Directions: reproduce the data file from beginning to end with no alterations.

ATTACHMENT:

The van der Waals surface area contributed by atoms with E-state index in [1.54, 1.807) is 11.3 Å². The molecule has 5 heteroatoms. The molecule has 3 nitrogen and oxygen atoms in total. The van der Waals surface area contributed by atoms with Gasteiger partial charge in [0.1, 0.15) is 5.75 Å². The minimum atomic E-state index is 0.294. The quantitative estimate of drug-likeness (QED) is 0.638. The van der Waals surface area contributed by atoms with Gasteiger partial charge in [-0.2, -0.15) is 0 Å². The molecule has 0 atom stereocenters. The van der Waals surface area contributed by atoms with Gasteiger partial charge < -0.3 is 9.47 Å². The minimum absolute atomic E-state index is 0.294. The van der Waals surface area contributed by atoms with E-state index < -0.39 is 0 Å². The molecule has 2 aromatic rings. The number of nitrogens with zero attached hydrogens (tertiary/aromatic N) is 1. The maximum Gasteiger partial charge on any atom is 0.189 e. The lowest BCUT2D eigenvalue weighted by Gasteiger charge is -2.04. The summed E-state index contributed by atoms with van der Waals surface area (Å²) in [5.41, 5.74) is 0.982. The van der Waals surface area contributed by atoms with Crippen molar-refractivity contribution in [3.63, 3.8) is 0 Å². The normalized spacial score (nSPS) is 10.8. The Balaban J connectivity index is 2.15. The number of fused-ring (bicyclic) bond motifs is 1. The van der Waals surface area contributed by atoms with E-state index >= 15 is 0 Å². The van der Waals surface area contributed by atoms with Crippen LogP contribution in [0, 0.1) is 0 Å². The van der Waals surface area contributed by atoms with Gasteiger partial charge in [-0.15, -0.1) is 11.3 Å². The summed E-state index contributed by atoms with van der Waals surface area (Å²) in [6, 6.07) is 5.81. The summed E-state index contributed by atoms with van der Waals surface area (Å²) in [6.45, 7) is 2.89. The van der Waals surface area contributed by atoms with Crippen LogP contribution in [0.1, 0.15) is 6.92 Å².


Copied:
The van der Waals surface area contributed by atoms with E-state index in [1.54, 1.807) is 11.3 Å². The molecule has 5 heteroatoms. The molecule has 3 nitrogen and oxygen atoms in total. The van der Waals surface area contributed by atoms with Gasteiger partial charge in [0.1, 0.15) is 5.75 Å². The minimum atomic E-state index is 0.294. The quantitative estimate of drug-likeness (QED) is 0.638. The van der Waals surface area contributed by atoms with Gasteiger partial charge in [-0.2, -0.15) is 0 Å². The molecule has 0 atom stereocenters. The van der Waals surface area contributed by atoms with Gasteiger partial charge < -0.3 is 9.47 Å². The minimum absolute atomic E-state index is 0.294. The van der Waals surface area contributed by atoms with E-state index < -0.39 is 0 Å². The molecule has 2 aromatic rings. The number of nitrogens with zero attached hydrogens (tertiary/aromatic N) is 1. The maximum Gasteiger partial charge on any atom is 0.189 e. The lowest BCUT2D eigenvalue weighted by Gasteiger charge is -2.04. The summed E-state index contributed by atoms with van der Waals surface area (Å²) in [5.41, 5.74) is 0.982. The van der Waals surface area contributed by atoms with Crippen molar-refractivity contribution in [3.63, 3.8) is 0 Å². The normalized spacial score (nSPS) is 10.8. The Balaban J connectivity index is 2.15. The number of fused-ring (bicyclic) bond motifs is 1. The van der Waals surface area contributed by atoms with E-state index >= 15 is 0 Å². The van der Waals surface area contributed by atoms with Crippen LogP contribution in [0, 0.1) is 0 Å². The van der Waals surface area contributed by atoms with Gasteiger partial charge in [-0.15, -0.1) is 11.3 Å². The summed E-state index contributed by atoms with van der Waals surface area (Å²) in [6, 6.07) is 5.81. The summed E-state index contributed by atoms with van der Waals surface area (Å²) in [6.45, 7) is 2.89. The van der Waals surface area contributed by atoms with Crippen LogP contribution in [0.1, 0.15) is 6.92 Å².